CLOSE
NASA Earth Observatory
NASA Earth Observatory

Mapping 13 Years of Clouds on Earth

NASA Earth Observatory
NASA Earth Observatory

Today’s forecast: cloudy with a chance of maps. The NASA Earth Observatory has condensed more than a decade of data from the Moderate Resolution Imaging Spectroradiometer (MODIS) to create a single map of Earth’s average cloud cover for the last 13 years. 

Around two-thirds of the Earth’s surface is covered by clouds at any given point, especially concentrated over the oceans. Clouds are so prevalent in the atmosphere that when NASA does manage to capture satellite images of Earth without clouds, it’s news

MODIS cloud observations from July 2002 to April 2015 show Earth has some perpetually sunny regions. (Dark blue indicates fewer clouds on average, while white indicates frequent clouds.) Notably, the deserts of northern Africa and Saudi Arabia show up as clear dark spots in an otherwise opaque Blue Marble. You can also pick out certain mountain ranges based on the phenomenon of rain shadows: Mountains form a kind of wind break, protecting the region on the far side. As a result, one side of the mountain range forms clouds and remains lush and green, while the other side dries out. This pattern contributes to the dry weather west of the Sierra Nevadas in California’s Death Valley and west of the Andes Mountains in Chile’s Atacama Desert.

Cloud cover from January 2015 to April 2015. Image Credit: NASA Earth Observatory

By contrast, Europe and the upper half of South America seem to be perpetually hazy. Skies are more likely to be cloudy near the equator, where tropical weather patterns create thunderstorms. Clouds are also more likely on the western edge of continents, because of the way ocean water circulates due to Earth’s rotation on its axis: water at the surface of the ocean gets pushed west, away from the western edge of continents, and cool water from the bottom of the ocean rises to replace it. 

See more cloud maps from MODIS here.

[h/t: Scientific American]

arrow
Afternoon Map
Monthly Internet Costs in Every Country

Thanks to the internet, people around the world can conduct global research, trade tips, and find faraway friends without ever leaving their couch. Not everyone pays the same price for these digital privileges, though, according to new data visualizations spotted by Thrillist.

To compare internet user prices in each country, cost information site HowMuch.net created a series of maps. The data comes courtesy of English market research consultancy BDRC and Cable.co.uk, which teamed up to analyze 3351 broadband packages in 196 nations between August 18, 2017 and October 12, 2017.

In the U.S., for example, the average cost for internet service is $66 per month. That’s substantially more than what browsers pay in neighboring Mexico ($27) and Canada ($55). Still, we don’t have it bad compared to either Namibia or Burkina Faso, where users shell out a staggering $464 and $924, respectively, for monthly broadband access. In fact, internet in the U.S. is far cheaper than what residents in 113 countries pay, including those in Saudi Arabia ($84), Indonesia ($72), and Greenland ($84).

On average, internet costs in Asia and Russia tend to be among the lowest, while access is prohibitively expensive in sub-Saharan Africa and in certain parts of Oceania. As for the world’s cheapest internet, you’ll find it in Ukraine and Iran.

Check out the maps below for more broadband insights, or view HowMuch.net’s full findings here.

Map of Internet costs in each country created by information site HowMuch.net.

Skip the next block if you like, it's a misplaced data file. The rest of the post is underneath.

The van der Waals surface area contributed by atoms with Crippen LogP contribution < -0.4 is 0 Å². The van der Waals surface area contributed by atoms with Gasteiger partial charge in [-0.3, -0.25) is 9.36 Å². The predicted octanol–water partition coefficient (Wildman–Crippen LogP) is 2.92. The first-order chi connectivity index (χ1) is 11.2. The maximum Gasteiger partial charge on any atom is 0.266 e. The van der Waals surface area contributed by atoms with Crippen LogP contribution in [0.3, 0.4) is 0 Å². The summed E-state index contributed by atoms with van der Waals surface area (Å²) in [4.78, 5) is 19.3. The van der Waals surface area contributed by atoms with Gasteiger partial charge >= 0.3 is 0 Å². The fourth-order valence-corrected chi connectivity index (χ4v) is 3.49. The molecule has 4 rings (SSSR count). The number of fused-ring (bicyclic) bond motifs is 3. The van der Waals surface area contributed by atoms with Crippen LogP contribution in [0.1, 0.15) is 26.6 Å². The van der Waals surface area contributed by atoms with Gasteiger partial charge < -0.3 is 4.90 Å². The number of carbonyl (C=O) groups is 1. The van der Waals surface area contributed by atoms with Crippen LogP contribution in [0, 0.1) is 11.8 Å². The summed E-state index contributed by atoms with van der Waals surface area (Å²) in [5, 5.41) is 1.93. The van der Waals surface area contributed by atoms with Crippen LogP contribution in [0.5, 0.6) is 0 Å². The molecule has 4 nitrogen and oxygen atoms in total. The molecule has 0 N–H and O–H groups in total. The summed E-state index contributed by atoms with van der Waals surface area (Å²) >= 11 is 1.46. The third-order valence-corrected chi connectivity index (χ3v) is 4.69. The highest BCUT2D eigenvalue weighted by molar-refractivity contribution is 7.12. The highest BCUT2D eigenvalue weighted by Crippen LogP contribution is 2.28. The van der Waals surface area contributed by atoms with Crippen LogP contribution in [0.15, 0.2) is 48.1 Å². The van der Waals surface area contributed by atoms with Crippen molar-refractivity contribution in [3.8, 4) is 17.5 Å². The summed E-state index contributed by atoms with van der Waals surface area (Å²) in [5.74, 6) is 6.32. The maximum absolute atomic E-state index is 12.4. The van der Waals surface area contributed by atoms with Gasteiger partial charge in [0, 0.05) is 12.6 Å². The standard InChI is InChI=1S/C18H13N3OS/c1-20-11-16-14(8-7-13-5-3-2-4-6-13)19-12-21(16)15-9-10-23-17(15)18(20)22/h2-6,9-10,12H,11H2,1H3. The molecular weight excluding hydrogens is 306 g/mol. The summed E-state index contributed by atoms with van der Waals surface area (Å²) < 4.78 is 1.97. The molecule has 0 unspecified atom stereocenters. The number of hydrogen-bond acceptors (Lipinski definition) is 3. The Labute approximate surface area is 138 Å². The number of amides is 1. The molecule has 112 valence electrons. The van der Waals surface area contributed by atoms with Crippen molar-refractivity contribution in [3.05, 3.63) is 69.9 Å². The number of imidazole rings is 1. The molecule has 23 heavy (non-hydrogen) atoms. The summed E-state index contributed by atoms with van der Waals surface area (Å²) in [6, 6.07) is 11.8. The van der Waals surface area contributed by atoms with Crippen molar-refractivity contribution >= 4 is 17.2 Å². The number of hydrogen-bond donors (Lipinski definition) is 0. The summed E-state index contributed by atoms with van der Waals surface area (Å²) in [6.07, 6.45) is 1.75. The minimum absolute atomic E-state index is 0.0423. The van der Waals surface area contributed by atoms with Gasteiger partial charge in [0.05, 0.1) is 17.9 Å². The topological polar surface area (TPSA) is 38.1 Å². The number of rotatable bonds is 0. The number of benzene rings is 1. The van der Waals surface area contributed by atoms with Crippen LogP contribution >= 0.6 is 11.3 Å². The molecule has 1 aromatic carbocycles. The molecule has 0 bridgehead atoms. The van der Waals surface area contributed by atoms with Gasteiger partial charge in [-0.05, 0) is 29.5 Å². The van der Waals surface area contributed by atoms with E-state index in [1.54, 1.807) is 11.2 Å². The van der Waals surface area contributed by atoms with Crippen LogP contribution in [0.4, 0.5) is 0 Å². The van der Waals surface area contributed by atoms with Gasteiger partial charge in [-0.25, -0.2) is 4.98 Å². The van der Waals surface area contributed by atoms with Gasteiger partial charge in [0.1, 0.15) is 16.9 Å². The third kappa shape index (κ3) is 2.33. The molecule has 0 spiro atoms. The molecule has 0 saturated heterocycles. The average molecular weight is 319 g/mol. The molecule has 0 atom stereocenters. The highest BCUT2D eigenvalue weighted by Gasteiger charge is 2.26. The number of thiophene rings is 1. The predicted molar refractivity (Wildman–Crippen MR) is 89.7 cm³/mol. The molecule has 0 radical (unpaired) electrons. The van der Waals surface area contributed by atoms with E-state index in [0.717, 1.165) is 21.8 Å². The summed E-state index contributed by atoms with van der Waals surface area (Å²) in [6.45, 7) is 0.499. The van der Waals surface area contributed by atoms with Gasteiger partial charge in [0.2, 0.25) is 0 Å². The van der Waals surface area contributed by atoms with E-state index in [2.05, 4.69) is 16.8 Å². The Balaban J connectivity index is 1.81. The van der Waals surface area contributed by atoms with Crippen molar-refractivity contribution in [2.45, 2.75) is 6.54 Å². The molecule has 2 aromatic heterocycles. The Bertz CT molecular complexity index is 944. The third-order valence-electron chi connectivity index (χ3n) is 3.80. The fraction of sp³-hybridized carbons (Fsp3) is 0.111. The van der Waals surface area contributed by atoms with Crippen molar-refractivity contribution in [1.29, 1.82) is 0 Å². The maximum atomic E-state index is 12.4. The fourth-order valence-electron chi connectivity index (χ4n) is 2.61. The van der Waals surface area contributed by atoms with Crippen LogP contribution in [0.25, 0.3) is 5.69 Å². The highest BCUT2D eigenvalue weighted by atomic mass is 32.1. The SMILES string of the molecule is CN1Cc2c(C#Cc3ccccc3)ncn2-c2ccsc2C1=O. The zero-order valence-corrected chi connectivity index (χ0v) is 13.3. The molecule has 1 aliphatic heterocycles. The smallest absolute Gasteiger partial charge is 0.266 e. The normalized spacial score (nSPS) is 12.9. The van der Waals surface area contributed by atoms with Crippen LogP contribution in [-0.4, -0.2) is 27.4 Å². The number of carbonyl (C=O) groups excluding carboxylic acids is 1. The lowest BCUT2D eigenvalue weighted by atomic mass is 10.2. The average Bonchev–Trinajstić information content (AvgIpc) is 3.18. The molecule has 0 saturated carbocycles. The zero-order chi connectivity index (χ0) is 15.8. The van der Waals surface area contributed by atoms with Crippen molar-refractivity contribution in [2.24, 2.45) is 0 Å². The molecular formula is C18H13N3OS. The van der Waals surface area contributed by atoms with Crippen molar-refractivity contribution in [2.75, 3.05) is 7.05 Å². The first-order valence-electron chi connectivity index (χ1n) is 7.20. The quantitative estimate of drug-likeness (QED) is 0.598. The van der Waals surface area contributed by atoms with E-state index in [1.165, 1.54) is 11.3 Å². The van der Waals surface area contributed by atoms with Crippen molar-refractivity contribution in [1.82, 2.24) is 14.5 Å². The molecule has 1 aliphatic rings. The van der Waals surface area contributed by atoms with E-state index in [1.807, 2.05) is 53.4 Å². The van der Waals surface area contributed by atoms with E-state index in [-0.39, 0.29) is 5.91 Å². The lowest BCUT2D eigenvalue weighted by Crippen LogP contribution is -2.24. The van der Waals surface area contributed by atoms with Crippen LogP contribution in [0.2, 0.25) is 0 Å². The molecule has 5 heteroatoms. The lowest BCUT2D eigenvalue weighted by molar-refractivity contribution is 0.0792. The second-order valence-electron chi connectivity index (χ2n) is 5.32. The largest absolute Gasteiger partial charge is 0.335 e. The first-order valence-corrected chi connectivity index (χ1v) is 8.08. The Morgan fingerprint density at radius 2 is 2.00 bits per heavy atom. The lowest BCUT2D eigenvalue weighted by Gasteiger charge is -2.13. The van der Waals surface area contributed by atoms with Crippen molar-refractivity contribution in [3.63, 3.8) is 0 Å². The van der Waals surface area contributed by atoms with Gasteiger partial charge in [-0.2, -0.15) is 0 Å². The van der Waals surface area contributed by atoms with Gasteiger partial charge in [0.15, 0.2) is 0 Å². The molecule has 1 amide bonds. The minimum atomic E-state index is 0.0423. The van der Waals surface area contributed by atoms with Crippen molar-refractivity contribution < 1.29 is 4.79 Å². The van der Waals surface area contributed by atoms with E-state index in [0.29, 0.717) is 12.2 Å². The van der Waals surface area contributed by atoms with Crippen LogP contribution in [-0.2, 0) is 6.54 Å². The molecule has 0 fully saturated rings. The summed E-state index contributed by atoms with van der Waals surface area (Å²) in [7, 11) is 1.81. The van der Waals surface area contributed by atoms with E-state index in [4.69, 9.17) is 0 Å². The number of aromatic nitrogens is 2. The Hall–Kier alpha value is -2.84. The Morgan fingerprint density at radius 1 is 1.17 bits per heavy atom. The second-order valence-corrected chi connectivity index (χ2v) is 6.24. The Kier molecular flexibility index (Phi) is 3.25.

HowMuch.net

Map of Internet costs in each country created by information site HowMuch.net.
HowMuch.net

Map of Internet costs in each country created by information site HowMuch.net.
HowMuch.net

Map of Internet costs in each country created by information site HowMuch.net.
HowMuch.net

Map of Internet costs in each country created by information site HowMuch.net.
HowMuch.net

[h/t Thrillist]

nextArticle.image_alt|e
Tony Hisgett, Wikimedia Commons // CC BY 2.0
arrow
technology
Explore Google Street View With a Soundtrack Chosen by AI
Tony Hisgett, Wikimedia Commons // CC BY 2.0
Tony Hisgett, Wikimedia Commons // CC BY 2.0

Google Street View is the closest you can get to globetrotting without leaving your living room. The technology features 360-degree views of thousands of locations that anyone can view by dragging their cursor across their computer screen. Now, a media artist has made the immersive experience even more realistic. As Co.Design reports, Nao Tokui’s new project Imaginary Soundscape pairs Google Street View locations with soundtracks chosen by AI.

The background noises are designed to feel like they were recorded in the same place that was photographed. Views of the inside of the Spanish church Sagrada Familia come with the sound of chatter echoing against high ceilings; pictures of the Westminster Bridge Road in London are accompanied by soft engine roars and background conversation in British accents; the view of a forest pilgrimage path in Japan is paired with chipping insects and birds and snapping twigs.

But unlike the images, the noises aren’t attached to each specific place. Rather, they’re open source audio tracks the AI system thought would fit well with the scene based on its visual information. Tokui and his team used two neural networks developed by MIT to build Imaginary Soundscape. The results, which include background noise for all of Street View, are available on the project’s website.

Search your address to see if the AI gets it right, or just select “random” to get an idea of the full range of soundtracks. The program isn't always spot-on (pictures of an empty Tokyo Station are accompanied by firework sounds, for example), but when it is, it’s easy to feel you’ve been transported away from your computer for a moment.

[h/t Co.Design]

SECTIONS

arrow
LIVE SMARTER
More from mental floss studios